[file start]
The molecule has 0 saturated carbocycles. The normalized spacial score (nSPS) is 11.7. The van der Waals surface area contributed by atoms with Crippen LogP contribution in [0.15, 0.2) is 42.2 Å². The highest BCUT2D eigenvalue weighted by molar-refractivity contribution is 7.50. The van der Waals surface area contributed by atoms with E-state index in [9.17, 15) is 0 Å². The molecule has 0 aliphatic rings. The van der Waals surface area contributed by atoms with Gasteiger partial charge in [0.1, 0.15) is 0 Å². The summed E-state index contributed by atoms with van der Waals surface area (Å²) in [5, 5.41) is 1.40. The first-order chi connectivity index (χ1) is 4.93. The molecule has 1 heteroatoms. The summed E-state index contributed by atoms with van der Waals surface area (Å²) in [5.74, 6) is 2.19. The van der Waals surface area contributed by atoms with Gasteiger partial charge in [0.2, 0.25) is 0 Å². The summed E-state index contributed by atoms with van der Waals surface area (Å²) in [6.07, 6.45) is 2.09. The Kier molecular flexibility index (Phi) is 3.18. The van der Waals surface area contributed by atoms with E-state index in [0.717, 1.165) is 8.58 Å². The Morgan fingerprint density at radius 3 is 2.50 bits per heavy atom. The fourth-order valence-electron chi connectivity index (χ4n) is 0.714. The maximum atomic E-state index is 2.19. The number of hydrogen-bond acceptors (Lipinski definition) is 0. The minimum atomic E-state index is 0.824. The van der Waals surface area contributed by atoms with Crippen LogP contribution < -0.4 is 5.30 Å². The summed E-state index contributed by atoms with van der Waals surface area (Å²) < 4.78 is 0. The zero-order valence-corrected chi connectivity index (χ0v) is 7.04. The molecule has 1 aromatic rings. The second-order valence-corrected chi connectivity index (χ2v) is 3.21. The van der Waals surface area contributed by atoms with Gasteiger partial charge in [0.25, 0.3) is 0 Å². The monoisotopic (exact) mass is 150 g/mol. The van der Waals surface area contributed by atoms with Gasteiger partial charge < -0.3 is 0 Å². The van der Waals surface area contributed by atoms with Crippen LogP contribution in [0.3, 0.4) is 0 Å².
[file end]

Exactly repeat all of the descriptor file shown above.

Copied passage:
The molecule has 0 saturated carbocycles. The normalized spacial score (nSPS) is 11.7. The van der Waals surface area contributed by atoms with Crippen LogP contribution in [0.15, 0.2) is 42.2 Å². The highest BCUT2D eigenvalue weighted by molar-refractivity contribution is 7.50. The van der Waals surface area contributed by atoms with E-state index in [9.17, 15) is 0 Å². The molecule has 0 aliphatic rings. The van der Waals surface area contributed by atoms with Gasteiger partial charge in [0.1, 0.15) is 0 Å². The summed E-state index contributed by atoms with van der Waals surface area (Å²) in [5, 5.41) is 1.40. The first-order chi connectivity index (χ1) is 4.93. The molecule has 1 heteroatoms. The summed E-state index contributed by atoms with van der Waals surface area (Å²) in [5.74, 6) is 2.19. The van der Waals surface area contributed by atoms with Gasteiger partial charge in [0.2, 0.25) is 0 Å². The summed E-state index contributed by atoms with van der Waals surface area (Å²) in [6.07, 6.45) is 2.09. The Kier molecular flexibility index (Phi) is 3.18. The van der Waals surface area contributed by atoms with E-state index in [0.717, 1.165) is 8.58 Å². The Morgan fingerprint density at radius 3 is 2.50 bits per heavy atom. The fourth-order valence-electron chi connectivity index (χ4n) is 0.714. The maximum atomic E-state index is 2.19. The number of hydrogen-bond acceptors (Lipinski definition) is 0. The minimum atomic E-state index is 0.824. The van der Waals surface area contributed by atoms with Crippen LogP contribution < -0.4 is 5.30 Å². The summed E-state index contributed by atoms with van der Waals surface area (Å²) < 4.78 is 0. The zero-order valence-corrected chi connectivity index (χ0v) is 7.04. The molecule has 1 aromatic rings. The second-order valence-corrected chi connectivity index (χ2v) is 3.21. The van der Waals surface area contributed by atoms with Gasteiger partial charge in [0.25, 0.3) is 0 Å². The monoisotopic (exact) mass is 150 g/mol. The van der Waals surface area contributed by atoms with Gasteiger partial charge < -0.3 is 0 Å². The van der Waals surface area contributed by atoms with Crippen LogP contribution in [0.3, 0.4) is 0 Å².